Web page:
inflows

into the US financial markets.

sector autonomously generate exchange rate realignments that protect coordinated
models from the problems associated with overvalued exchange rates.

In a similar vein,
the revised account implies that

absent such autonomous
adjustments through the private sector, for example
in liberal economies
where wage
bargaining is decentralized, the only viable alternative is
to adjust
macroeconomic policy
to restore external compe
titiveness
.

S
udden stops

require immediate
policy
responses;

otherwise
countries face

a balance of payment crisis
. W
ithout
access to international
financial markets
, deficit countries can no longer fund current account deficits

(or budget
deficits if the sudden stop affects government bond markets)

and have to request, as
Ireland or Portugal did, international official support.
G
overnments
in
deficit

economies
are more likely
to puncture the institutional equilibrium
underpinnin
g the
traditional
fiscal
policy stance
because

they have to curtail

current account deficits
.


Bringing
F
inance
Back In


Although

the revised account
involves

a new treatment of finance
, it remains ill
-
equipped

to explain the relevance of international finance for macroeconomic policy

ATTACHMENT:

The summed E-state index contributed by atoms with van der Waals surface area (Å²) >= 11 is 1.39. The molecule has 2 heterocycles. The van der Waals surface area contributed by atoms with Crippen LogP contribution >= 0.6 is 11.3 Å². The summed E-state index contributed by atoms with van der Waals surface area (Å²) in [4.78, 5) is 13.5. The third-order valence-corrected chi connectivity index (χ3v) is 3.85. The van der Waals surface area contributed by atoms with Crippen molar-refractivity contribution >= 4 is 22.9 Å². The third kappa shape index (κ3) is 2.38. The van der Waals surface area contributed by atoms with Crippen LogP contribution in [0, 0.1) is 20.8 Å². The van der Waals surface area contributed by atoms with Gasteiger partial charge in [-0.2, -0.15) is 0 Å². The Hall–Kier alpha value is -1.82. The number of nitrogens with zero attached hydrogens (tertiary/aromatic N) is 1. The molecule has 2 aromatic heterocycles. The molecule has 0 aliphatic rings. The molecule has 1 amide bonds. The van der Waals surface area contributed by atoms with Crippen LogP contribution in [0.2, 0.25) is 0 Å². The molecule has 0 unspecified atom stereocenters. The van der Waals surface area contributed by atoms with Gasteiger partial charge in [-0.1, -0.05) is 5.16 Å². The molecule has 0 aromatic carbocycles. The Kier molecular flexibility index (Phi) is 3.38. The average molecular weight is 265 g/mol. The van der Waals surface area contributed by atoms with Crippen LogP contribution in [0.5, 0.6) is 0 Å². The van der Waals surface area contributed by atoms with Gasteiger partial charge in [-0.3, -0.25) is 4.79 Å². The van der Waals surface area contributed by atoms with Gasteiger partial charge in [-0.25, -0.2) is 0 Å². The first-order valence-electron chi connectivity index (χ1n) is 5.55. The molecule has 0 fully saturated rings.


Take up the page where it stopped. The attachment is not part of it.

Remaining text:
responses
.
Insofar as finance
mattered in the early literature
, it d
id

so through the firm
lens.
The original
framework

classified finance according to its relationship to product
ive
firms, proposing
a well
-
known distinction between bank
-
based and market
-
based
systems. The

first
involves

trust
-
based relations between firms and
banks

while

the
second arms
-
length relations

between firms and stock markets

(Allen and Gale, 2000;
Berglo

1990; Zysman, 1983)
. Even
contributions critical of VoC

rel
ied

on this framing

when

interrogating how the relationship between finance and firms survives the changes
in financial intermediation brought by financial innovation or regulatory pressures (
Deeg
,
1999; Krahnen and Schmidt, 2004;

Dixon, 2012). T
he debate
,

then
,

typically focused

on
metrics that confirm
ed